Biology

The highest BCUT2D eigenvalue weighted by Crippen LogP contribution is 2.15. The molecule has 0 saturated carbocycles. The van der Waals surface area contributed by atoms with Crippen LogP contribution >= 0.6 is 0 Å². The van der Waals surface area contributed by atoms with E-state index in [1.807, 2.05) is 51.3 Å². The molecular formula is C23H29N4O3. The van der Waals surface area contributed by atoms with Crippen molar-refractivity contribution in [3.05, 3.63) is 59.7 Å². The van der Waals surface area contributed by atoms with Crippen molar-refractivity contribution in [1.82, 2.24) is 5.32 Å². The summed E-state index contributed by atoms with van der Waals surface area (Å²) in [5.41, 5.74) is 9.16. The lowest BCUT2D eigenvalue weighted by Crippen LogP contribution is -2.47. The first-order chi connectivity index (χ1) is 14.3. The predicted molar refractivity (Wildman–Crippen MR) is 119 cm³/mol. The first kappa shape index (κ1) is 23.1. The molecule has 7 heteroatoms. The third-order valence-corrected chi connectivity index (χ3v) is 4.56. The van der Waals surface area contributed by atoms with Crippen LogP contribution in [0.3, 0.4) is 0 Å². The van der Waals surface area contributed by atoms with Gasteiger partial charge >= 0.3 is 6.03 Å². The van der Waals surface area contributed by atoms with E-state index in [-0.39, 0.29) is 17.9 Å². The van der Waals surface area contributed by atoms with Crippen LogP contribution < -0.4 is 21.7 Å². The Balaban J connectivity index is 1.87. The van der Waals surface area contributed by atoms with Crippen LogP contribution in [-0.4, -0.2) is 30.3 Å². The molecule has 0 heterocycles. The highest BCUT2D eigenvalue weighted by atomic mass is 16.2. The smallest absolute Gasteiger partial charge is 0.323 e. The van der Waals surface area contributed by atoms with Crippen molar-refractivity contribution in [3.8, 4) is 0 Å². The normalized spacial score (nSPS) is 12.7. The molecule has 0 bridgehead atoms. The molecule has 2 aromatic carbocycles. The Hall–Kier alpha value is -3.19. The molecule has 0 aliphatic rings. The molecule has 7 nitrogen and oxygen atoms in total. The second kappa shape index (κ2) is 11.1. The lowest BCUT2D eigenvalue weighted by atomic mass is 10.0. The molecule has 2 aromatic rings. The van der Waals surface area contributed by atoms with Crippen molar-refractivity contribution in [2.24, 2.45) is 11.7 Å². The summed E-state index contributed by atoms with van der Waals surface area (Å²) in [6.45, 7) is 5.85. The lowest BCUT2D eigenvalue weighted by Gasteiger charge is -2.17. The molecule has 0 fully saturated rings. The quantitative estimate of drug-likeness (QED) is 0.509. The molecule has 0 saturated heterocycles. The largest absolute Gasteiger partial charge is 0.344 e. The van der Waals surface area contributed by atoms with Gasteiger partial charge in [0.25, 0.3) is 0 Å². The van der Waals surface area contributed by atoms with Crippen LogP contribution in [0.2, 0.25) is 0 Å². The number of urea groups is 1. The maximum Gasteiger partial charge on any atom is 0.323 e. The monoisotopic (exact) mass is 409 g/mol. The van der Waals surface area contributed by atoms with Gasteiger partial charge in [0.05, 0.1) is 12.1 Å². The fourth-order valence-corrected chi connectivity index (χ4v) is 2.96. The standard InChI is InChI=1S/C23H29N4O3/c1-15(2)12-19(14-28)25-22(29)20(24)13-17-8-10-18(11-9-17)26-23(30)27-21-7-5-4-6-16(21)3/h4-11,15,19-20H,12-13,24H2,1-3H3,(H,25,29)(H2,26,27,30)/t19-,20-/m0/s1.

The milkweed plant is a member of the Asclepiadaceae family (“Plant of the Week”). It originated in Europe, and it is a perennial (“Common Milkweed Herb…”). The common milkweed plant is one of the 115 species found in America (“Plant of the Week”). Milkweed is a tropical or arid land species (“Plant of the Week”).  It is often found in fields, waste places, and along the sides of roads (“Common Milkweed And…”). The milkweed plant can survive from 2 to 25 years in the wild, depending on weather conditions and the species (?). The milkweed plant grows to roughly five feet tall (“Plant of the Week”). It usually occurs in clusters of stout stems (“Plant of the Week”). The leaves are around six to eight inches long and two to four inches wide (“Plant of the Week”). The leaves or kind of thick with a visible midrib beneath (“Plant of the Week”). The upper surface of the leaf is a light to dark green color (“Plant of the Week”). The lower surface is a lighter color, can also be almost white at times (“Plant of the Week”). Broken leaves and stems of the milkweed plant emit a milky latex (“Plant of the Week”). The flowers on the plant begin in spherical cluster, also known as umbels, at the top of the milkweed plant (“Plant of the Week”). There are usually two to five clusters on each plant (“Plant of the Week”). The flowers are two centimeters long and one centimeter wide (“Plant of the Week”). They are greenish-pink to rosy pink to purplish-pink (“Plant of the Week”). They are very strongly and sweetly scented (“Plant of the Week”). The fruits, or pods, are about four inches long, puffed, and covered in little finger-like projections (“Plant of the Week”). The pods are green, but as they mature they become brown (“Plant of the Week”). When they are split open, there are fifty to one hundred seeds each with white, fluffy coma, or “parachute”, and it allows wind dispersal (“Plant of the Week”). Milkweed has a large history of medicinal uses (“Plant of the Week”). Milkweed can treat warts, ringworm, soften and remove gall and kidney stones, fevers, and other skin ailments (“Common Milkweed Herb…”). Photosynthesis means the use of sunlight to make organic compounds from carbon dioxide and water (DeSalle, Rob, and Michael R. Heithaus). Organisms that can do this are called autotrophs (DeSalle, Rob, and Michael R. Heithaus). As long as sunlight is available, autotrophs have food (DeSalle, Rob, and Michael R. Heithaus). Organisms that can’t make their own food must absorb food molecules from the autotrophs they eat, which is their fuel (DeSalle, Rob, and Michael R. Heithaus). Energy is released from the eaten molecules and is used to perform life processes (DeSalle, Rob, and Michael R. Heithaus). The milkweed plant is autotrophic (“Asclepias Syriaca.”). It uses photosynthesis to produce food (“Asclepias Syriaca.”). The process of photosynthesis requires carbon dioxide from the atmosphere, water taken up by the roots from the ground, and energy from sunlight (“Asclepias Syriaca.”). Chlorophyll, the green pigment in plants that allows them to be photosynthetic, is also necessary for photosynthesis (“Asclepias Syriaca.”). The cells of photosynthetic organisms have chloroplasts, organelles that convert light energy into chemical energy (DeSalle, Rob, and Michael R. Heithaus). Chloroplasts have inner and outer membranes (DeSalle, Rob, and Michael R. Heithaus). Within the chloroplast, there are thylakoids (DeSalle, Rob, and Michael R. Heithaus). Thylakoids are flat, thin-like sacs that contain molecules that absorb light energy for photosynthesis (DeSalle, Rob, and Michael R. Heithaus). During photosynthesis, electrons are used to make ATP molecules to store chemical energy (DeSalle, Rob, and Michael R. Heithaus). The first step of producing ATP is water splitting (DeSalle, Rob, and Michael R. Heithaus). Excited electrons that leave chlorophyll are replaced by water electrons that are split, leaving H+ ions and oxygen atoms (DeSalle, Rob, and Michael R. Heithaus). They form O? and it is released into the atmosphere (DeSalle, Rob, and Michael R. Heithaus). The second step is the Hydrogen Ion Pump (DeSalle, Rob, and Michael R. Heithaus). H+ ions are pumped into the thylakoid by excited electrons, which creates a concentration gradient (DeSalle, Rob, and Michael R. Heithaus). The third step is ATP Synthase (DeSalle, Rob, and Michael R. Heithaus). H+ ion diffusion creates energy to make ATP (DeSalle, Rob, and Michael R. Heithaus). H+ ions function as an ion channel and as the enzyme ATP synthase (DeSalle, Rob, and Michael R. Heithaus). A phosphate group is added to a molecule of ADP resulting in ATP, which is used to power the final step of photosynthesis (DeSalle, Rob, and Michael R. Heithaus).Producing NADPH is when one electron transport chain makes ATP, the other receives excited electrons from a chlorophyll molecule and makes NADPH (DeSalle, Rob, and Michael R. Heithaus). NADPH is an electron carrier that provides the high-energy electrons needed to store energy in organic molecules (DeSalle, Rob, and Michael R. Heithaus). Both NADPH and the ATP made during the first stage of photosynthesis will be used to provide the energy to carry out the final stage of photosynthesis (DeSalle, Rob, and Michael R. Heithaus).

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